Sometimes the pain body can be seen clearly in relationships you have with other people. Marriage or romantic partnerships can be prime examples of this. Have you ever noticed cyclical patterns in your relationships?  Things may be trucking along just fine, but then something happens and either you or your partner starts getting grumpy, or petty, or negative in some way. The next thing you know the two of you are sucked into a huge drama-filled conflict for a few hours or days, and then, perhaps suddenly, it can vanish as quickly as it appeared.  As Tolle describes, your pain bodies have gotten their fill for a while and are going to sleep off their fat stomachs until they need more negative nourishment and come back to pick another fight.

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Black holes can increase in size by absorbing mass surrounding them.  And pain bodies increase in size by absorbing negativity from around them.  These pain bodies are what cause our suffering. It has been said that to experience pain is human, but to experience suffering is optional.  The older I get, the more I think this is really true. We suffer when we allow our pain bodies to suck in and hold tightly to the negativity and bad things that happen to us, forcing us to carry the pain indefinitely within us.  If we didn’t allow our pain bodies to accumulate negativity, the pain in life we experienced would just touch us for a brief time and then move on, and we would be able to recover much more quickly.

So, how do we deal with our pain bodies, these things that we can’t observe directly but know are there because of the chaos that can surround us when they are awake and feeding?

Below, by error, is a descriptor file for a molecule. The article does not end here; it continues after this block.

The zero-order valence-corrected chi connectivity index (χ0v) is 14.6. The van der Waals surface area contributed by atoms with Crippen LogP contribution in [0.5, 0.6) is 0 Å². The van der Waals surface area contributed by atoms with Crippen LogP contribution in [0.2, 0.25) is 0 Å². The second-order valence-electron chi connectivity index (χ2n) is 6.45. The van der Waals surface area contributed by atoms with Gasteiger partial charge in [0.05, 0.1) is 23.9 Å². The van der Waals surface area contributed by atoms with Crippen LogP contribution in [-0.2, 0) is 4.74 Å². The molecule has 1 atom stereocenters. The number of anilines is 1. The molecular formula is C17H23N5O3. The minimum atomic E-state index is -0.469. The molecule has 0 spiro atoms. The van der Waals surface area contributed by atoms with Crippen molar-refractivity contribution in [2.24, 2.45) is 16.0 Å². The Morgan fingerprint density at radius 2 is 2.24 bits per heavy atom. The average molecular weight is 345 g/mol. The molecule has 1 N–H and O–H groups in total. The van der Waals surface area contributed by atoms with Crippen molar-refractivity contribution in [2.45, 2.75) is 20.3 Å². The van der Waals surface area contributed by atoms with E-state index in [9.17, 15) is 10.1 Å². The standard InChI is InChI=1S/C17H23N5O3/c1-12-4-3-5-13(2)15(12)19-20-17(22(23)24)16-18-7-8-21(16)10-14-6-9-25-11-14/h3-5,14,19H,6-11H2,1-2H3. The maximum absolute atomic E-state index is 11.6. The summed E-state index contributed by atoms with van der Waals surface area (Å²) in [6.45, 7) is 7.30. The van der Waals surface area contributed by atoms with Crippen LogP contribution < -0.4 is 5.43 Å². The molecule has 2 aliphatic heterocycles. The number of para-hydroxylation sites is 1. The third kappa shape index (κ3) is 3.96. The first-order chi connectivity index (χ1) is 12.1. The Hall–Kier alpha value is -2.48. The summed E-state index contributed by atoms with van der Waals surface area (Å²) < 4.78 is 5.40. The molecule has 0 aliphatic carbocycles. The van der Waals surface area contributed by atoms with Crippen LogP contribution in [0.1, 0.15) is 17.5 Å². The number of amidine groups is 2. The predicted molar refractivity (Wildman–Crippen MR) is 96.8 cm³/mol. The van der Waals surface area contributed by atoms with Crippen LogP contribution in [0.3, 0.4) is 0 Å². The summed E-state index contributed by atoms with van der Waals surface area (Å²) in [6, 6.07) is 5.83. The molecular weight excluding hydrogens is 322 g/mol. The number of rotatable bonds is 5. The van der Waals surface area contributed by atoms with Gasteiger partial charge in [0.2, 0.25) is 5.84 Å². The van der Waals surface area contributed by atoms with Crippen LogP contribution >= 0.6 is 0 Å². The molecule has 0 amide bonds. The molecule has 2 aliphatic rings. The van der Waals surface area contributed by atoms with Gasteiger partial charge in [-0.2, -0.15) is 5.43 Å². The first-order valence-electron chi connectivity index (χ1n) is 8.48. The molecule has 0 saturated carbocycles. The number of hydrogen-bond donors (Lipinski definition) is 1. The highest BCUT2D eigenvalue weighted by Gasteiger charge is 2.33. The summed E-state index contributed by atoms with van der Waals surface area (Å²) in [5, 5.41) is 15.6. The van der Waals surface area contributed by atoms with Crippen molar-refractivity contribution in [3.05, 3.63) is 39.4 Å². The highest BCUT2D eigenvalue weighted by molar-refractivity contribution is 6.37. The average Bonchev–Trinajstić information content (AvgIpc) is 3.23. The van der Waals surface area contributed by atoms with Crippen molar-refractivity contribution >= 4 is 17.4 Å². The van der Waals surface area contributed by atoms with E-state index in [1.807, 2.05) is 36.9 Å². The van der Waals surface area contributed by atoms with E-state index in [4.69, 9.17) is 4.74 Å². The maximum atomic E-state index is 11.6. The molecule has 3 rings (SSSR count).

I’m going to toss out two ideas, or analogies, that feel helpful to me based on what I’ve read in Tolle’s work.

1. Other people’s pain bodies have an escape velocity.  Dr. David Hawkins came up with a Map of Consciousness to help people track their movement towards spiritual enlightenment.  Now, you may look at this and think it is entirely hokey, but hang with me.  His levels are considered energy or vibrations, which he says in his book, Letting Go: The Pathway of Surrender, are directly measurable by muscle conductance.  Each of these levels is associated with motivation for how we live out our lives.  The lowest energy levels, at 20 and 30, are shame and guilt.  Moving up a bit you hit apathy, then grief, and then fear.  As one continues to grow in consciousness, their motivations cross from being negative energy fields and instead become positive energy fields.  Acceptance at 350, love at 500, unconditional love at 540.

Negative particles fall into black holes, but positive particles are freed as Hawking radiation.  ‘I’m not claiming that consciousness energy levels/pain bodies and black holes are identical, but analogies are fun so I’m going with it.)  Similarly, pain bodies have a greater ability to suck in people who are motivated by negative energy levels like fear and shame, while people operating out of positive energy levels like acceptance, fear, and love are more immune to a pain body’s toxic effects.

Our country is polarized right now on so many topics, whether it be reproductive rights, gun rights, Republicans versus Democrats, etc.  Primary motivators that both sides of these arguments use to pull people in their direction are fear and anger. These two emotions have escape velocities that are really difficult to reach, which is why I think so many of us fall prey to them on social media and other realms of our lives.  We try to move outward and escape all the hurtful rhetoric, but then get sucked back in when our anger or fear receptors are triggered.